Topic outline

  • General


    Key unit competency

    At the end of this unit, you should be able to demonstrate how to measure distance and area on a map.


    Activity 1.1

    Draw a sketch map of your school compound on a squared piece of paper.

    a)List the main things that you will include on your sketch.

    b)Explain how you will represent major features such as classrooms, the staffroom, playing ground, toilets and the gate on your sketch.Include all the elements of a good map on your sketch, that is, the key, scale, frame, title and compass direction.

    The activity above shows that you can use a map of your school to:

           • Show the location of major features on the ground.

          • Give direction and bearing from one point to another.

          • Estimate the distance between one place to another.

    Using the sketch you have drawn, show your classmate how a person can move from the gate to the staff room, from your class to the playing ground and from the car park to the toilets.

    You will realise that you can also help a person to tell the direction from one point to another as well as bearing.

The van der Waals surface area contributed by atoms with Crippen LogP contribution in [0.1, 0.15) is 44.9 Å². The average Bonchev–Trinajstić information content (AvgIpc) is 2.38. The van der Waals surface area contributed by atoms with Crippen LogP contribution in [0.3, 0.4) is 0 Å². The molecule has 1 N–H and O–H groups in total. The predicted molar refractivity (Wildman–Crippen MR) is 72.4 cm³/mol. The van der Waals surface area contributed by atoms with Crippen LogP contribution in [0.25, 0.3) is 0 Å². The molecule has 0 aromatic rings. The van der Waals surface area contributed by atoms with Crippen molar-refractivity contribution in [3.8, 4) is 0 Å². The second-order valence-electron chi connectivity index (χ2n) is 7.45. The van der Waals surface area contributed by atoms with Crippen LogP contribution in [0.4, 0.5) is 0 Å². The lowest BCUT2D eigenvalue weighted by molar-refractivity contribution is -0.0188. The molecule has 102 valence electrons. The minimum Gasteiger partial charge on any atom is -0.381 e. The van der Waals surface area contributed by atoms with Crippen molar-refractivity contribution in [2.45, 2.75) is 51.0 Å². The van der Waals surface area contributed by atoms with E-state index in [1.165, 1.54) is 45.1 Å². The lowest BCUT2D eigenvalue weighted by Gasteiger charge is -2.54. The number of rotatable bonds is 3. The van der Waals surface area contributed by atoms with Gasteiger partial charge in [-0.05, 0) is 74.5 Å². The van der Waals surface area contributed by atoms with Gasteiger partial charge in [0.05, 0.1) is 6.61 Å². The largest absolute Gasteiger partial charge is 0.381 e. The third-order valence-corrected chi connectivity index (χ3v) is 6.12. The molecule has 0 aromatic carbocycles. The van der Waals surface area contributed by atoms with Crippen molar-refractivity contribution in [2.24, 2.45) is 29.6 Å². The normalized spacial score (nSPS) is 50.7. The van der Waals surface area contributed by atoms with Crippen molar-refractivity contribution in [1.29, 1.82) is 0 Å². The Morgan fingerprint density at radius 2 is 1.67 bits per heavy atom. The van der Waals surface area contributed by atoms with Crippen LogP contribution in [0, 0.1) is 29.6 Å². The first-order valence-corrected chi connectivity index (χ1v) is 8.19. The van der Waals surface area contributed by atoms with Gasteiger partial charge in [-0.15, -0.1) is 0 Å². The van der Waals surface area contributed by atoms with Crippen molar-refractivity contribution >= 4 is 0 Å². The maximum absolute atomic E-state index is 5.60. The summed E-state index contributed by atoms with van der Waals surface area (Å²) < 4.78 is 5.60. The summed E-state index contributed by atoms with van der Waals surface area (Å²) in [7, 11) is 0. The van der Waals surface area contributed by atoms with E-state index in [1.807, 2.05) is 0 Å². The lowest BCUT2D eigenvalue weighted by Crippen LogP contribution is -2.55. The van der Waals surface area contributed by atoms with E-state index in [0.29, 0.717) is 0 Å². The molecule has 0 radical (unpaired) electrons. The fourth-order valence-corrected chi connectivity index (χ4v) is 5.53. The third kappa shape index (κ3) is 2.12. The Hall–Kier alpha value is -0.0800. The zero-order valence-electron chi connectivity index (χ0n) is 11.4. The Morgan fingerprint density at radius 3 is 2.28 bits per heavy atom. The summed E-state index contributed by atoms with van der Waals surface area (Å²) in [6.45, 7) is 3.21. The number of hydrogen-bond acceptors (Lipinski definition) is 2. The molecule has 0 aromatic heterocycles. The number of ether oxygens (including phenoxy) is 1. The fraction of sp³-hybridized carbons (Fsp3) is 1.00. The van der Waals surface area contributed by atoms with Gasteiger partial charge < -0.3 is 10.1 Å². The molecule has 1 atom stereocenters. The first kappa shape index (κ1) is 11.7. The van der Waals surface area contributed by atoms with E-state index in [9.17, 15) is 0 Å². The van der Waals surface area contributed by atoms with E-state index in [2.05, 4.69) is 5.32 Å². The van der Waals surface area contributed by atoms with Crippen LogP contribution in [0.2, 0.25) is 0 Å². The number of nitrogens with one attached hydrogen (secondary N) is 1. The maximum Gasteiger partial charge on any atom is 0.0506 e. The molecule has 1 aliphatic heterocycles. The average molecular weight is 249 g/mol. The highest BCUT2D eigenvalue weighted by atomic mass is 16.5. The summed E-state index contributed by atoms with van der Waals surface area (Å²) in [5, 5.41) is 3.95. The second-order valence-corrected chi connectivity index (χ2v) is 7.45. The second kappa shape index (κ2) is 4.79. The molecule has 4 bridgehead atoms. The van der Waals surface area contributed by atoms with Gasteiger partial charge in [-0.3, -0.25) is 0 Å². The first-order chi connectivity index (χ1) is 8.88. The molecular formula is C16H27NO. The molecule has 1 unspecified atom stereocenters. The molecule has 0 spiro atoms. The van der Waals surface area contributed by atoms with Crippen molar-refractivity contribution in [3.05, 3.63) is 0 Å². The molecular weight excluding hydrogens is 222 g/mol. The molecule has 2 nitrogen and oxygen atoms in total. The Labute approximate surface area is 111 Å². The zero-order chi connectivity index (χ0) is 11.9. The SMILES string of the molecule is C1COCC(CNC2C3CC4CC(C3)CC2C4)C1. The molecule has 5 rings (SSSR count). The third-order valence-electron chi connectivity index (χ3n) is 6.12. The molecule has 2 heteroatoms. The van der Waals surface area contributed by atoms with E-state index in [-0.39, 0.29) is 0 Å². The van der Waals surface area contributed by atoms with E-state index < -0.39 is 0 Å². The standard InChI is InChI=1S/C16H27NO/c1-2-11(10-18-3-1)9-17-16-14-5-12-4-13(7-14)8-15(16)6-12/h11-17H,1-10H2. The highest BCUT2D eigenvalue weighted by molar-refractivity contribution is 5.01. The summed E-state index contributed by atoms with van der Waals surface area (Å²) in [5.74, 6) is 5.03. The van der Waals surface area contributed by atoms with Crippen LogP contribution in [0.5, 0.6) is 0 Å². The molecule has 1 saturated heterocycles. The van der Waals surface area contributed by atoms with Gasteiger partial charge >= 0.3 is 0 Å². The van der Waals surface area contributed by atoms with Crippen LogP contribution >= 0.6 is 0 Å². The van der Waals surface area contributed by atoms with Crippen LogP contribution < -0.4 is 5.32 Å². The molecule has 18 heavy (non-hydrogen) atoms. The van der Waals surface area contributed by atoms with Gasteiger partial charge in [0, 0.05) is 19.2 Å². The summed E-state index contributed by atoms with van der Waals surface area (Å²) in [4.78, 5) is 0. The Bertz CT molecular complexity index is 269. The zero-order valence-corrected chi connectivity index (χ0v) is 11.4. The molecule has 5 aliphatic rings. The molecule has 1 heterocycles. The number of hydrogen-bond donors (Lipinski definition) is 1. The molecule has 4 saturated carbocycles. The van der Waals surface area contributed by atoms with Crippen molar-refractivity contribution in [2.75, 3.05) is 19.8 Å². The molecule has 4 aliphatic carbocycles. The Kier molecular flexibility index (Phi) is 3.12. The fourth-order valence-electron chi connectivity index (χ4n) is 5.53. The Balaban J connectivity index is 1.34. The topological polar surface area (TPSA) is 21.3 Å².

We are now going to discuss the following sections with the aid of a map:

            • Location of places and features on maps

            • Direction and bearing

            • Use of grid references

            • Measuring distances and areas on a map

            • Description of relief on a map

    1.1 Location of places and features on maps

    It is also possible to tell the location of places and features on a map, the same way it is possible to do so using the sketch map you drew in Activity 1.1.

    In Senior One, you learnt about the good qualities of a map. You mention five elements, one of them being a compass point. What were the other elements of a map?

    Activity 1.2

    In pairs, study carefully the following map then answer the questions that follow:

    1.Using the key provided, identify the main features shown on the map.

    2.If you were near Maswa, how would you describe the location of the Stade near Mfune.

    3.Redraw the compass given on the map to have eight points. Use your new compass for this activity.If the bridge on the river is described as being on the south western part of the map, give a description to show the position of the plantation at Ibare.

    4.From Lake Bilira on the northern part of the map, give the direction of the Papyrus swamp.

    The activity above details how to give direction on a map using a compass. The compass points you have drawn above can further be divided into sixteen points as shown below.


    1.2 Direction and bearing

    On a map, direction is the description of a place in relation to another known point by use of a compass.